On Friday, October 16, Zambia announced the closure of a copper processing plant owned by Rongxin Investments Limited after massive pollution at Luena stream caused by a collapse of the plant’s waste dam. According to a report, the announcement was recently made by the country’s Environmental Management Agency.
The agency said the waste dam, which is more than 370 km north of Lusaka, had collapsed on Thursday, discharging massive quantities of effluent (liquid waste) into the Luena stream. “A stretch of more than 200 meters along the Luena stream has been polluted, affecting fish and other aquatic organisms,” the environmental body added. Even small farms along its banks were also affected.
The Luena stream is located in Zambia’s Western Province. It rises in the western part of the Kafue National Park, Africa’s second-largest wildlife park with about 55 species of mammals and is a source of water for its wildlife.
More so, the stream flows to the west through the Kaoma District to become a tributary of the Zambezi river. That is, it feeds the Zambezi River. Suffice it to say, therefore, that the livelihoods of thousands of Zambian’s who depend on the rivers are at stake. The fisheries sub-sector supports around 1,000,000 people in Zambia, with more than 72,000 people working as fishers.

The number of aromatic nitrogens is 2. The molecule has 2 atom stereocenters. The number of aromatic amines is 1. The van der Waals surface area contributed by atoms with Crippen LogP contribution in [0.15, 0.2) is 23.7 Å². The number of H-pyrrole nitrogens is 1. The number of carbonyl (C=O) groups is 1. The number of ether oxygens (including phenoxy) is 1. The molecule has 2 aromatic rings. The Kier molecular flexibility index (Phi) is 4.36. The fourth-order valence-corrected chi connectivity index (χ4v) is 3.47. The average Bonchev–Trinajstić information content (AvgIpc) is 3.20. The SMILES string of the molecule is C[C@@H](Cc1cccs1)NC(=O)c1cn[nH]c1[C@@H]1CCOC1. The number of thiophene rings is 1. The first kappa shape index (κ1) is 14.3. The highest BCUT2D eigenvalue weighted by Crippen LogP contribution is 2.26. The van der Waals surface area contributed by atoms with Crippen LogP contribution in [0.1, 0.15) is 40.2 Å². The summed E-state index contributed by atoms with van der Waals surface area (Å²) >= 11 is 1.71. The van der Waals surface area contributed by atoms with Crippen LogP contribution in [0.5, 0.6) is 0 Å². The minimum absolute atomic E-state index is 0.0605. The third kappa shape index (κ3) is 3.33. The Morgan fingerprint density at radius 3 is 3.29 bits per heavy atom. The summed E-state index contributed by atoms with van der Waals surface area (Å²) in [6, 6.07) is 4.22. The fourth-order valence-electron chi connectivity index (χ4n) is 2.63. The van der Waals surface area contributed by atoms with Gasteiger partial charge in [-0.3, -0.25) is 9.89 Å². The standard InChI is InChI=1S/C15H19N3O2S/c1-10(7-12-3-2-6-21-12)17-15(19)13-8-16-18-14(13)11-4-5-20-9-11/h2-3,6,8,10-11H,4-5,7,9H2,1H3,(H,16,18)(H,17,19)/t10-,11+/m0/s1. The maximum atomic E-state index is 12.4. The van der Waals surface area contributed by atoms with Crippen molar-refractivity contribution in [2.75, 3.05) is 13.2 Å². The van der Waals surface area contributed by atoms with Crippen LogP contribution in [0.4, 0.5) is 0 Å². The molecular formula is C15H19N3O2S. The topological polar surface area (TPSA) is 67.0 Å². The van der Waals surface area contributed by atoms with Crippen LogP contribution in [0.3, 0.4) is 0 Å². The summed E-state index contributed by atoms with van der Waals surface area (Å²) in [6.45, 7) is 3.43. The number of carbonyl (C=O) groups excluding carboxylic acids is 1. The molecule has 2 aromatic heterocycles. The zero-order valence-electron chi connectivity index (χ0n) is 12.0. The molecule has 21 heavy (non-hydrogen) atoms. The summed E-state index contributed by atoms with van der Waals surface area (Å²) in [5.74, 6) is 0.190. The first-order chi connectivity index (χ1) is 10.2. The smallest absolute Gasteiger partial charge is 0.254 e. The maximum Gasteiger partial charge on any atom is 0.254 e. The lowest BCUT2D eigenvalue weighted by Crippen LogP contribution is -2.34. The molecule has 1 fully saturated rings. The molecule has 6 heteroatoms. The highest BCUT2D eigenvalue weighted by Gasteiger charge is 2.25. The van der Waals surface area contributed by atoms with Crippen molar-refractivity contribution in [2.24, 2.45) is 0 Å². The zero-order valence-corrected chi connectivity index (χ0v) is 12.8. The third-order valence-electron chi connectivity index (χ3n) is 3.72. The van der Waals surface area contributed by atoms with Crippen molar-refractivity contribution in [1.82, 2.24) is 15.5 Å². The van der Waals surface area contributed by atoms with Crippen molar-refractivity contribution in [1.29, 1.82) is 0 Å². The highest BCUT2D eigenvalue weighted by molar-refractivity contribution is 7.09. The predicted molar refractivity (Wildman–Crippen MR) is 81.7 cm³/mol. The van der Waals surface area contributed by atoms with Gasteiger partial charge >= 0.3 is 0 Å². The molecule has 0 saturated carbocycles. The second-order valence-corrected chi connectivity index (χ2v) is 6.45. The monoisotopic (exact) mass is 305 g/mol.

The Zambezi River, located above the Victoria Fall, is also home to the renowned Tiger Fish and over 75 other species of fishes. Most tourists to the landlocked East African country safari their way through rugged paths to participate in sport fishing or simply enjoy the view of fish-fighting.
However, the river’s aquatic life is under a major threat given the copper pollution from the Luena stream. This could have ripple effects on the tourism sector, which may likely experience slight setbacks in sport fishing if solutions are not speedily proffered to clean the river. Unless thoroughly cleansed, the water remains poisonous for both human and animal consumption.
Although the copper company, Rongxin Investments Limited, has been ordered to suspend operations and clean up the stretch of water before submitting an application to re-start operations, it is not known how long the processes would take.
According to the United States’ Environmental Protection Agency (EPA), copper is listed as a micronutrient and a toxin. Toxicity in mammals comprises of a wide variety of animals (including humans). Health conditions like liver cirrhosis, necrosis in kidneys and the brain, gastrointestinal distress, lesions, low blood pressure, and fetal mortality are associated with copper pollution.